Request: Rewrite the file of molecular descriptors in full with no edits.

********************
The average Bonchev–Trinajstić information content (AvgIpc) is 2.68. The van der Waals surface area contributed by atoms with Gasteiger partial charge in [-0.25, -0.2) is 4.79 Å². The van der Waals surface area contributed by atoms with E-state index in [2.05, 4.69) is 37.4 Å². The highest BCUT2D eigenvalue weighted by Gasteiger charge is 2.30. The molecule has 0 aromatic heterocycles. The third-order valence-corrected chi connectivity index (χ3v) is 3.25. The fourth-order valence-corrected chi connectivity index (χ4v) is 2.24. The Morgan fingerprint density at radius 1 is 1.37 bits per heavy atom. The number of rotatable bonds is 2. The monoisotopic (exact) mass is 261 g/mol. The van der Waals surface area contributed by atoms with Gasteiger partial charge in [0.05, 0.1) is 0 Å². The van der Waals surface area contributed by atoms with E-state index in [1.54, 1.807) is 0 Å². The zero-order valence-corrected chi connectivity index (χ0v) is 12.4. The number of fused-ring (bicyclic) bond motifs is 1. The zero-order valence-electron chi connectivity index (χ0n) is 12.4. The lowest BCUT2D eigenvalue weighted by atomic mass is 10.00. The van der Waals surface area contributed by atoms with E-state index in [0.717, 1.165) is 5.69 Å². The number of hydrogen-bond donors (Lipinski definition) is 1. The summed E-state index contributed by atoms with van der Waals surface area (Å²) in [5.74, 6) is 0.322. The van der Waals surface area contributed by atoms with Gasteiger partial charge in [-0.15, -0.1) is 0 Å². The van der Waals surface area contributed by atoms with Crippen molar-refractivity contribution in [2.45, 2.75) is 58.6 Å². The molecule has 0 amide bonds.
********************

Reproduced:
The average Bonchev–Trinajstić information content (AvgIpc) is 2.68. The van der Waals surface area contributed by atoms with Gasteiger partial charge in [-0.25, -0.2) is 4.79 Å². The van der Waals surface area contributed by atoms with E-state index in [2.05, 4.69) is 37.4 Å². The highest BCUT2D eigenvalue weighted by Gasteiger charge is 2.30. The molecule has 0 aromatic heterocycles. The third-order valence-corrected chi connectivity index (χ3v) is 3.25. The fourth-order valence-corrected chi connectivity index (χ4v) is 2.24. The Morgan fingerprint density at radius 1 is 1.37 bits per heavy atom. The number of rotatable bonds is 2. The monoisotopic (exact) mass is 261 g/mol. The van der Waals surface area contributed by atoms with Gasteiger partial charge in [0.05, 0.1) is 0 Å². The van der Waals surface area contributed by atoms with E-state index in [1.54, 1.807) is 0 Å². The zero-order valence-corrected chi connectivity index (χ0v) is 12.4. The number of fused-ring (bicyclic) bond motifs is 1. The zero-order valence-electron chi connectivity index (χ0n) is 12.4. The lowest BCUT2D eigenvalue weighted by atomic mass is 10.00. The van der Waals surface area contributed by atoms with E-state index in [0.717, 1.165) is 5.69 Å². The number of hydrogen-bond donors (Lipinski definition) is 1. The summed E-state index contributed by atoms with van der Waals surface area (Å²) in [5.74, 6) is 0.322. The van der Waals surface area contributed by atoms with Gasteiger partial charge in [-0.15, -0.1) is 0 Å². The van der Waals surface area contributed by atoms with Crippen molar-refractivity contribution in [2.45, 2.75) is 58.6 Å². The molecule has 0 amide bonds.